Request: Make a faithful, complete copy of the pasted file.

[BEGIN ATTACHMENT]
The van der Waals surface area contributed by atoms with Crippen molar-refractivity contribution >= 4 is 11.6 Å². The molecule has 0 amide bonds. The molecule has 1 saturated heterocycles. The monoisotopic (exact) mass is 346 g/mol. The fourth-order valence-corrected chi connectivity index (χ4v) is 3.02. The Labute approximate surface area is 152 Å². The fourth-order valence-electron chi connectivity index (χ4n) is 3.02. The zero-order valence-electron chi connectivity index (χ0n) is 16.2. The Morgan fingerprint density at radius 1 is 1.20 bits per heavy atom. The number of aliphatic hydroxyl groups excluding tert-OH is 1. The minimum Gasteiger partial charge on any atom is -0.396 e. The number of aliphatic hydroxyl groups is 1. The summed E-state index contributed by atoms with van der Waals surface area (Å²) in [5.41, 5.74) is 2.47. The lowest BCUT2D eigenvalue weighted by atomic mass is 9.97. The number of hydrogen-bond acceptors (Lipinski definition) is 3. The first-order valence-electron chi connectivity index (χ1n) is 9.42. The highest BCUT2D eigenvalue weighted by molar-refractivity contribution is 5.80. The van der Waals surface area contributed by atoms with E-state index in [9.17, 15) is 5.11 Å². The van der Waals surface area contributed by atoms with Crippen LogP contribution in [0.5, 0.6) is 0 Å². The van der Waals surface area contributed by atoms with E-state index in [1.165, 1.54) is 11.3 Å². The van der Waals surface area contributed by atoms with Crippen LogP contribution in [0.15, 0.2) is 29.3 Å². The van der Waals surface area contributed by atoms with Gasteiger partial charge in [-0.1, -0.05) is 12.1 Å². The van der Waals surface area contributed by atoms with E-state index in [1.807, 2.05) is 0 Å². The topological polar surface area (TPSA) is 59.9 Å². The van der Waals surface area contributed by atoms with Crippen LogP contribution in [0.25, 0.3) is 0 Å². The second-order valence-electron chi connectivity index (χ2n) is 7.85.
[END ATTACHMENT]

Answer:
The van der Waals surface area contributed by atoms with Crippen molar-refractivity contribution >= 4 is 11.6 Å². The molecule has 0 amide bonds. The molecule has 1 saturated heterocycles. The monoisotopic (exact) mass is 346 g/mol. The fourth-order valence-corrected chi connectivity index (χ4v) is 3.02. The Labute approximate surface area is 152 Å². The fourth-order valence-electron chi connectivity index (χ4n) is 3.02. The zero-order valence-electron chi connectivity index (χ0n) is 16.2. The Morgan fingerprint density at radius 1 is 1.20 bits per heavy atom. The number of aliphatic hydroxyl groups excluding tert-OH is 1. The minimum Gasteiger partial charge on any atom is -0.396 e. The number of aliphatic hydroxyl groups is 1. The summed E-state index contributed by atoms with van der Waals surface area (Å²) in [5.41, 5.74) is 2.47. The lowest BCUT2D eigenvalue weighted by atomic mass is 9.97. The number of hydrogen-bond acceptors (Lipinski definition) is 3. The first-order valence-electron chi connectivity index (χ1n) is 9.42. The highest BCUT2D eigenvalue weighted by molar-refractivity contribution is 5.80. The van der Waals surface area contributed by atoms with E-state index in [9.17, 15) is 5.11 Å². The van der Waals surface area contributed by atoms with Crippen LogP contribution in [0.5, 0.6) is 0 Å². The van der Waals surface area contributed by atoms with E-state index in [1.165, 1.54) is 11.3 Å². The van der Waals surface area contributed by atoms with Crippen LogP contribution in [0.15, 0.2) is 29.3 Å². The van der Waals surface area contributed by atoms with Gasteiger partial charge in [-0.1, -0.05) is 12.1 Å². The van der Waals surface area contributed by atoms with E-state index in [1.807, 2.05) is 0 Å². The topological polar surface area (TPSA) is 59.9 Å². The van der Waals surface area contributed by atoms with Crippen LogP contribution in [0.25, 0.3) is 0 Å². The second-order valence-electron chi connectivity index (χ2n) is 7.85.